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WILLIAM STUBBS Seventeen lectures on the study of medieval and modern history and kindred subjects


Sir John Froissart's Chronicles of England, France, Spain and the Ajoining Countries from the latter part of the reign of Edward II to the coronation of Henry IV in 12 volumes 

Chronicles of Enguerrand De Monstrelet (Sir John Froissart's Chronicles continuation) in 13 volumes 

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Seventeen lectures on the study of medieval and modern history and kindred subjects
page 292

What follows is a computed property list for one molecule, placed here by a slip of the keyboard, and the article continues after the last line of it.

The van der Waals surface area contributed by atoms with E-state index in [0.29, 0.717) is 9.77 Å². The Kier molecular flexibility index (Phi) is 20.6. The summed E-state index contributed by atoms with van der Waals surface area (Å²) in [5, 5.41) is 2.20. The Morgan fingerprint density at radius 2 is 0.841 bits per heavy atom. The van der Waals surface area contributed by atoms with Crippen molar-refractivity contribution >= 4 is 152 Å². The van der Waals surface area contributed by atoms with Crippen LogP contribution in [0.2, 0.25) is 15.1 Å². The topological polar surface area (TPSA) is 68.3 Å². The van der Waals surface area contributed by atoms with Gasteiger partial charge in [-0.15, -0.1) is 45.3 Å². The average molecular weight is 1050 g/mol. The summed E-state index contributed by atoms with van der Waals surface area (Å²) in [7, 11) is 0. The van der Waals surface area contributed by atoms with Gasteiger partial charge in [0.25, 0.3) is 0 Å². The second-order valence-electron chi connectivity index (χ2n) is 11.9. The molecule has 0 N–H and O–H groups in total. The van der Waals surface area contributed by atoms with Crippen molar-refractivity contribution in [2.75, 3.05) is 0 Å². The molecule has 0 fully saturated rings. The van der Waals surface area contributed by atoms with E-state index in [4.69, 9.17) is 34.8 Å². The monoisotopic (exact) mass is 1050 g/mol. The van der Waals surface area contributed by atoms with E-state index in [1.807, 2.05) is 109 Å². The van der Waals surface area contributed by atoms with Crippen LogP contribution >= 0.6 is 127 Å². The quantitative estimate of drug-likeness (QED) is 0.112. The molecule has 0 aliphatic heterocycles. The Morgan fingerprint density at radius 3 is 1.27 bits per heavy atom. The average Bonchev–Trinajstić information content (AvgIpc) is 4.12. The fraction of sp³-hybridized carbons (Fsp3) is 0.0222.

286 HIS COUNCIL. [XI. design, which raises them above that common herd into which Empson and Dudley fall. Besides these ostensible ministers, Henry had a council, in which perhaps more influential advisers might be looked for : such as were his brother-in-law, friend, and boon companion Suffolk, who, worthless enough himself, still was no man's enemy; Cromwell, the greatest and most famous, whose character and career are even more mysterious than his master's; and the men who made their position and reputation by their share in the business of the divorce, such as Cranmer, of whom, in this aspect, the less said the better, and Gardiner, the rough and ready, faithful, skilful, imperious yet adroit minister, on whose back history has laid so great burdens. It is no doubt within the walls of the council chamber that we have to look for the suggestions of such parts of the royal policy as were not due to Henry himself: we can hardly, except in the cases of Wolsey and Cromwell, very distinctly lay our hand on the authorship of a particular scheme : and it is quite certain that, when a particular scheme that pleased the king was started, he adopted it as his own with an ardour and pertinacity fully in keeping with his own idea of his infallibility. So, although for a time Wolsey, and after him Norfolk, and after him Cromwell, and after him Norfolk again, seem to be the prime ministers of a country in which for at least two centuries such prime ministers had been constitutional facts, and although there was in the council a fertile seminary of politicians creeping into power, yet on the whole Henry was his own chief counsellor; in spite of his inconsistencies the most consistent, and in spite of his changes and caprices the most persistent, of all the men who changed, at this great critical juncture, the whole face and attitude of England. What more need be noted, in such a brief outline as I am now drawing of these things, of the vast industry and broad

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